Tag: trigeminal nerve injury

$120,000 Non-Pecuniary Assessment for TMJ and Trigeminal Neuralgia

Reasons for judgement were published this week by the BC Supreme Court, Vancouver Registry, assessing damages for a chronic jaw injury suffered in a vehicle collision.

In the recent case (Tomas v. Sticha) the Plaintiff was injured in a 2006 collision that the Defendant accepted fault for.  The crash led a variety of soft tissue injuries along with TMJ syndrome and trigeminal neuralgia.  The symptoms persisted to the time of trial.  In assessing non-pecuniary damages at $120,000 Mr. Justice Tammen provided the following reasons:

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$70,000 Non-Pecuniary Assessment for Mandibular Fracture


Reasons for judgement were released this week by the BC Supreme Court, Vancouver Registry, assessing non-pecuniary damages (money for pain and suffering and loss of enjoyment of life) for a mandibular fracture.
In this week’s case (Besic v. Kerenyi) the Plaintiff alleged he was assaulted by the defendant.  After being ‘punched from behind’ the Plaintiff was briefly knocked unconscious.  He suffered a mandibular fracture which needed to be wired shut.  He also lost two teeth.   He went on to suffer permanent nerve damage to his trigeminal nerve which caused numbness and drooling.
In assessing non-pecuniary damages at $70,000 Madam Justice Russell provided the following reasons:

[13] There is no doubt that Mr. Besic’s life has been altered by this incident.  He had to undergo surgery to repair the fracture and his jaw was wired shut for over a month.  He was placed on a liquid-only diet and, consequently, experienced some short-term weight loss.

[14] The long-term consequences have been more severe.  Two of Mr. Besic’s left molars were knocked out.  He has not had the recommended dental repair performed so the gaps in his mouth are still there, eight years later.  He either has to undergo surgery, risking further nerve damage, or live without these two teeth for the remainder of his life.

[15] The mandibular fracture caused permanent damage to the trigeminal nerve. As a result, Mr. Besic experiences numbness in his chin, lips and jaw.  This causes him to drool while he eats and is a source of embarrassment.  He does not notice if food has dripped, or become stuck, on his face because he cannot feel it.  He finds himself constantly wiping his face in an attempt to ensure no food is lingering there.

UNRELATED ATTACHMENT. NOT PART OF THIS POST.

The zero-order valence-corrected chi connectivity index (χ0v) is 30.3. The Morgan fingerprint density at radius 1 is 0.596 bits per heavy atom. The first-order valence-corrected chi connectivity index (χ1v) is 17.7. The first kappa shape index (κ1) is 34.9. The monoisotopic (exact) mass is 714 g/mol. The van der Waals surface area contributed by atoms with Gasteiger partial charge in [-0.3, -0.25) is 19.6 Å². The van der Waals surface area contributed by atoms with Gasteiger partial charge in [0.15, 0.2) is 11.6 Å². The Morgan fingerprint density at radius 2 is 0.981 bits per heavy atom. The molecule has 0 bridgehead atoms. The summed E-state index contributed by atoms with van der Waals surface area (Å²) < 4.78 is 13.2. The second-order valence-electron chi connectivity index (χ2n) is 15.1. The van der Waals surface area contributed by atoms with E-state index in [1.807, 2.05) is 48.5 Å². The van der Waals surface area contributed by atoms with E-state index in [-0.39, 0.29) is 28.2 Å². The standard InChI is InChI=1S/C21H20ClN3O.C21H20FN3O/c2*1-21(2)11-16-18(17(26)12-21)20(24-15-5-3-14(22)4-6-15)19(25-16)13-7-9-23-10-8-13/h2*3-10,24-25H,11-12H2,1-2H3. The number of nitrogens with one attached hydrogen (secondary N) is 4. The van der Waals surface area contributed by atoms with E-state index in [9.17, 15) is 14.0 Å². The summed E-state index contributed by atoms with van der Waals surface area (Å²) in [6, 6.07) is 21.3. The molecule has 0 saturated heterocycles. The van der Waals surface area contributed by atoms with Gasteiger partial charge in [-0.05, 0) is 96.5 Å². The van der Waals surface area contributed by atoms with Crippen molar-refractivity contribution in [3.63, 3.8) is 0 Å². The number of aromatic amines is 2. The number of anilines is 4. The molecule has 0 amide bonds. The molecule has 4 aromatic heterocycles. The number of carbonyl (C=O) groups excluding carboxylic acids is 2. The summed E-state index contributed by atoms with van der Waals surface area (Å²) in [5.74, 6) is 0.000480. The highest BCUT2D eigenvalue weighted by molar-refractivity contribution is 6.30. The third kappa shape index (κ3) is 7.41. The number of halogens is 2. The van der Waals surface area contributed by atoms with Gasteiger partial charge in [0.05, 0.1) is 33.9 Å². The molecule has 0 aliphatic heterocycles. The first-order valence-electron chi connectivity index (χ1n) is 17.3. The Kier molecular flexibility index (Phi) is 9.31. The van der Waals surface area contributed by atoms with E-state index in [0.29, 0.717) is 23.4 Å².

[16] The nerve damage has caused a prickling pain in his face and jaw.  Both this and the numbness are unlikely to improve.  There is also a possibility that a future facial injury could cause the numbness to worsen.

[17] Since the incident, Mr. Besic finds that he has issues with his speech.  Occasionally, he will slur his words or mumble, particularly when he becomes tired or is out in the cold.  He believes that this is as a result of the numbness, although his neurologist, Dr. Frank Kemble, has questioned whether that is, in fact, the cause.

[18] The mumbling is also a source of social awkwardness, especially at his work at the North Fraser Pre-Trial Center in Surrey, where he is a correctional officer.

[19] Mr. Besic still experiences pain in his jaw joints and muscles, as well as neuropathic pain.  His jaw is often stiff, particularly in the morning.  His temporomandibular joint clicks and pops, especially when he eats.  This results in discomfort and headaches. Mr. Besic also suffers extreme ear pain when he flies…

[34] I find $70,000 to be an appropriate amount for Mr. Besic’s injuries.  While Mr. Besic does not suffer from a deformity of the jaw or dramatic weight loss, like the plaintiff in Pete, he does suffer from some similar injuries, such as numbness in the face and jaw, as well as jaw pain.  He also experiences the resulting social embarrassment these injuries cause.

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ERIK
MAGRAKEN

Personal Injury Lawyer

When not writing the BC Injury Law Blog, Erik is the managing partner at MacIsaac & Company, based in Victoria, B.C. He is also involved with combative sports regulatory issues and authors the Combat Sports Law Blog.

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